Analysis of the relationship between the somatic cell counts and lactation yields of 19,849 cows over the period 1979/81 indicated that, under Victorian conditions, a doubling of the geometric mean cell count of individual cows was associated with a loss of 80 litres of milk or 4 kilograms of butterfat per cow per lactation. A separate study in 1982/83 of the production difference between cows that were classified as infected or free from subclinical mastitis showed a butterfat production loss of 5 to 8 kilograms per infected cow per lactation was associated with a 3 to 4 fold increase in the geometric cell count.
In strongly pasture-based production systems, such as those present in the majority of Australian dairy production regions, considerable variation is possible in the consumption of milk. This is due to a range of factors at the farm level, such as the stage of lactation of the cow, nutrition and genetic variation. This review examines the literature regarding the effects of the composition of milk on the processability of milk into typical bulk milk manufactured products, such as powdered milk, UHT milk and key products made from recombined milk powders such as recombined evaporated milk and recombined sweetened condensed milk. As heat treatment is a key processing step for most manufacturing of this type, an emphasis is placed on the effects on milk composition on heat stability.
The softening point and refractive index were determined on milkfat from 112 samples of butter collected from eastern Australian states during the period August 1967, to April 1970. The survey included monthly sampling from the Maleny butter factory in Queensland. Softening points ranged from 31.65°C to 35.07°C and the refractive index from 1.45368 to 1.45534. Results for the Maleny factory showed that minimum values for softening point occurred from August to December with maximum values appearing in the period May to July. Maximum refractive index values were found in winter butter, minimum values in the summer.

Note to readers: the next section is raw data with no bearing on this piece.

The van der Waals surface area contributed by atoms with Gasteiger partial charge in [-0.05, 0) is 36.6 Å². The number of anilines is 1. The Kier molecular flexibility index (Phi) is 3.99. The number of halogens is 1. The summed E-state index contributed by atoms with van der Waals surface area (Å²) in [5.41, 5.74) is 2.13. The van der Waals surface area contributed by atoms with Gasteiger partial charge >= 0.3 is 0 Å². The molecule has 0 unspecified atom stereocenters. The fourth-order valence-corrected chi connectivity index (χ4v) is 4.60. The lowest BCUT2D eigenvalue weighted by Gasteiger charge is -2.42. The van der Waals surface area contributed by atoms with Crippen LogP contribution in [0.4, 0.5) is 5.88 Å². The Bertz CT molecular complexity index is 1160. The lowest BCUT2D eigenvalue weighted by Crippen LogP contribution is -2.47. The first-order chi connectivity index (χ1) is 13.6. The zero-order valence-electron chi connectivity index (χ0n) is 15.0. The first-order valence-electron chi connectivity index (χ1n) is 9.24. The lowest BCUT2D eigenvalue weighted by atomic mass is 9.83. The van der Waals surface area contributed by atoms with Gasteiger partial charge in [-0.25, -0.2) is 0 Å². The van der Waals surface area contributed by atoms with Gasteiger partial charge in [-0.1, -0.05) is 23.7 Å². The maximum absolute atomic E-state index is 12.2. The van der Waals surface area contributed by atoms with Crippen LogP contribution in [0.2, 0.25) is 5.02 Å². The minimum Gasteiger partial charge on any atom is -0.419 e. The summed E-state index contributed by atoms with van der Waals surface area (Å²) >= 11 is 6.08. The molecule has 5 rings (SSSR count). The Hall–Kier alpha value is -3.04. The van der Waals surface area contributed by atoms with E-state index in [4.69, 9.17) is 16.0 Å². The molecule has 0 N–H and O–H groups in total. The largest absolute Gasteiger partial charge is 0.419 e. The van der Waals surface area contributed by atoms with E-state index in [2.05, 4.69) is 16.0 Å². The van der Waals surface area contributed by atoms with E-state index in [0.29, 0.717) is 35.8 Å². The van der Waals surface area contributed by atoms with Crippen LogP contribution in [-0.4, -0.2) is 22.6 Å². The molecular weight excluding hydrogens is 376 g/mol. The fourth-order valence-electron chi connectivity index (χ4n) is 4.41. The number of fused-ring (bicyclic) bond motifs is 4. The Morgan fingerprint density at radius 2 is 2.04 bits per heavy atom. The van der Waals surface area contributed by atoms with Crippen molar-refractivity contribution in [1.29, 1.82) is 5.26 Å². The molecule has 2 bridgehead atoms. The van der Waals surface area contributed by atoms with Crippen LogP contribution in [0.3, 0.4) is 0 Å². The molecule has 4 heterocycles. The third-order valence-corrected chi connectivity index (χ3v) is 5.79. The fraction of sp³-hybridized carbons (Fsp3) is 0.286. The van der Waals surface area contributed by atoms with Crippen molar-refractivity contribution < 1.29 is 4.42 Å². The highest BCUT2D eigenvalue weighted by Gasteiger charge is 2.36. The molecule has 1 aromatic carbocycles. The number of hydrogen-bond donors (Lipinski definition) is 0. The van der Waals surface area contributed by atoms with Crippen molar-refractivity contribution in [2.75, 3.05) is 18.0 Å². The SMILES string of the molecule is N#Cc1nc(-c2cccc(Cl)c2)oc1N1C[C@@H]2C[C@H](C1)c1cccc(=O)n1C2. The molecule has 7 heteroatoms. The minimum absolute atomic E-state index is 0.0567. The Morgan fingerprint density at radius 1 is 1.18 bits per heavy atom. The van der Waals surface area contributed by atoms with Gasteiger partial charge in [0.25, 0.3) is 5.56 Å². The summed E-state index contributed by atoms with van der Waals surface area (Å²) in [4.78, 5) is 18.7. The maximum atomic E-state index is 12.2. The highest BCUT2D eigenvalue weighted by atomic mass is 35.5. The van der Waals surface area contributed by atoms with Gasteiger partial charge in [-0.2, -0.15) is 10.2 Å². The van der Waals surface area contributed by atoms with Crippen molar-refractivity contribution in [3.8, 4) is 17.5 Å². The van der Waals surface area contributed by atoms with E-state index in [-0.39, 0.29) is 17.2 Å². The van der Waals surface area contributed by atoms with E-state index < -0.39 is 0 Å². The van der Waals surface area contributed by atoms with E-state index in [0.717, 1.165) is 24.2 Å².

Statistical analyses showed a lack of correlation between refractive index and softening point. Using previously determined fatty acid composition for the butters studied, a highly significant positive correlation was found between refractive index and oleic acid content. There was a lack of correlation between oleic acid content and softening point. Correlation co-efficients between individual fatty acids and softening point together with multiple correlation co-efficients for various combinations of fatty acids are presented.